November 2006
Cast of Shadows by Kevin Guilfoile
Guilfoile's acclaimed debut novel is a gripping story about a Chicago doctor who clones his daughter's killer. We are also thrilled to announce that Kevin Guilfoile is scheduled to join us on November 13 for our book club discussion. Don't miss it!

December 2006
No book this month. The Gapers Block Book Club will not meet in December as most of us have more than enough to do between Thanksgiving and New Year's.

January 2007
Boss: Richard J. Daley of Chicago by Mike Royko
C'mon, you knew we would be reading this one sooner or later, right? Boss was suggested by a couple of people at our July meeting, and we thought it was a great idea.

February 2007
All This Heavenly Glory by Elizabeth Crane
In February we will be reading this critically acclaimed novel tracing the life of heroine Charlotte Anne Byers.

March 2007
The Hummingbird's Daughter by Luis Alberto Urrea
Finally, we travel back to 19th-century Mexico for this historical novel based on the life of the author's great-aunt Teresita, the "Saint of Cabora."

So, those are the picks. Thanks again to everyone for their suggestions and recommendations.

Alice Maggio

News Mon Aug 07 2006

Take a Class on Nelson Algren's Chicago

Are you someone looking to meet new people? Or maybe you just can't get enough of our July 2006 book club pick, The Man with the Golden Arm. In either case, consider checking out "Nelson Algren's Chicago," a class being offered this fall through Continuum, Loyola University Chicago's new continuing education program. According to the course description, the class will focus on The Man with the Golden Arm and Algren's prose poem, Chicago: City on the Make.

Alice Maggio

News Mon Aug 07 2006

Sharpening The Knife

Elsewhere on Gapers Block this week, Dana Kaye gives us a preview of The Blade Itself, the debut novel by Marcus Sakey.

Sakey is also a contributor to The Outfit: A Collective of Chicago Crime Writers, which is one of my new favorite local blogs.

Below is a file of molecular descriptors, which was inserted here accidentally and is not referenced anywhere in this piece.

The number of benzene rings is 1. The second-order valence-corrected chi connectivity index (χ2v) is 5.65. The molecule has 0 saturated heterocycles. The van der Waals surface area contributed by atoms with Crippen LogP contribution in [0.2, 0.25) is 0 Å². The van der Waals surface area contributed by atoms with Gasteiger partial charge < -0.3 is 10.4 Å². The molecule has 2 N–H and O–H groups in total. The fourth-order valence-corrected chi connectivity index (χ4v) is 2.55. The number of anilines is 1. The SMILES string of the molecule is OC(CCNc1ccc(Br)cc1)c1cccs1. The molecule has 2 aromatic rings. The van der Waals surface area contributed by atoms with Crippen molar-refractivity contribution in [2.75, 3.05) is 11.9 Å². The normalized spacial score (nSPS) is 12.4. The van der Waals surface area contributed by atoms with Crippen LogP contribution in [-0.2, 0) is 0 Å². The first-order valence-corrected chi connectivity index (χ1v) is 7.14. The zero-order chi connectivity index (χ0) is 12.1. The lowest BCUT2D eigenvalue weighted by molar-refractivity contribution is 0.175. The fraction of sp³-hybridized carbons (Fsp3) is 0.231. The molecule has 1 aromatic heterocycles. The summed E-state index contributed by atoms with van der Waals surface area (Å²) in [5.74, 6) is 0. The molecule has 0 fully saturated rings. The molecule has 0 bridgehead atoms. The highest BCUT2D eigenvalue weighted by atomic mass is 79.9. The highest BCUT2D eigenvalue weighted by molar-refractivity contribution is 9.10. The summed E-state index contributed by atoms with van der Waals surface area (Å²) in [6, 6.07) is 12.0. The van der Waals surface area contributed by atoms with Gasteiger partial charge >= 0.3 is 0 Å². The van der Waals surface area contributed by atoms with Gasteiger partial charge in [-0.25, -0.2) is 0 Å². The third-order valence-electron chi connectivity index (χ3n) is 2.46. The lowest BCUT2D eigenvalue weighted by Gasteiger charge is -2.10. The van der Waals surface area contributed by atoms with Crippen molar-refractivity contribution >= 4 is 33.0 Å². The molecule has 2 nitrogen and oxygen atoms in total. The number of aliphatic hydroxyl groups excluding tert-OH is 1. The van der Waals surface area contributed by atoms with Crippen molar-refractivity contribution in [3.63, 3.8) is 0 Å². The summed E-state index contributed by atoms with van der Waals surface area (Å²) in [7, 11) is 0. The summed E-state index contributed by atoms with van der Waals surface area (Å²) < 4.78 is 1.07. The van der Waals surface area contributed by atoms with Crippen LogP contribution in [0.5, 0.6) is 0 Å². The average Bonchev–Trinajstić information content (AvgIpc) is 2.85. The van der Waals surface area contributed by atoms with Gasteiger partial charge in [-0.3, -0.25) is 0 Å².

Alice Maggio

News Mon Aug 07 2006

Back to The Jungle

I heard an unconfirmed rumor that the Fall 2006 selection for One Book, One Chicago may be Upton Sinclair's The Jungle, which the Gapers Block Book Club read last year. True or not, the official announcement for the next pick for the citywide book club is due later this month, so we'll have to wait and see.

In case you didn't know, 2006 marks the 100th anniversary of the publication of The Jungle, so the book has been receiving much renewed attention this year.

Last month in Slate, Karen Olsson wondered how well the novel has held up over the past century:

"But for all its packaging, the book still carries a whiff of homework, and if we already dutifully absorbed the idea that the turn-of-century meat industry was brutal and exploitative as adolescents, what's to be gained from reading it again?"

The Nation reviews two new biographies of Upton Sinclair and examines Sinclair's significance:

"One hundred years ago, Upton Sinclair published The Jungle, his gut-churning exposé of the meatpacking industry that schoolchildren still read today in their history classes. A well-merchandized sensation, it sold 100,000 copies in the first year, millions after that, was almost immediately translated into seventeen languages, spurred an uptick in vegetarianism, greased the way for the Meat Inspection and Pure Food and Drug acts, and transformed its 27-year-old Socialist author into a celebrity."

And The Guardian gets in on the act, providing some of the historical context of the novel's publication:

"It is difficult to think of a book, let alone a novel, that has forced the state to respond in such a comprehensive manner. And yet, while Sinclair was delighted with both sales and fame, it was not quite the response that he intended. He had dedicated the book to the "Workingmen of America" and had set out to make an emotional appeal to the nation over the plight of the working poor and the prospects of a socialist alternative. Instead he had generated a public panic about food quality."

If you missed reading the The Jungle last year for the GB Book Club, now may be the perfect time to pick it up.

Alice Maggio

News Tue Aug 01 2006

The Best of Roger Ebert

"No critic alive has reviewed more movies than Roger Ebert, and yet his essential writings have never been collected in a single volume—until now."

The University of Chicago Press is publishing Awake in the Dark: The Best of Roger Ebert this fall. The anthology promises to collect some of the best of Ebert's writing over the past forty years, including interviews, reviews and essays. Visit the publisher's information page to view the full table of contents. The Chicago Blog also has an excerpt from an advance review of the book.

Alice Maggio

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Book Club is the literary section of Gapers Block, covering Chicago's authors, poets and literary events. More...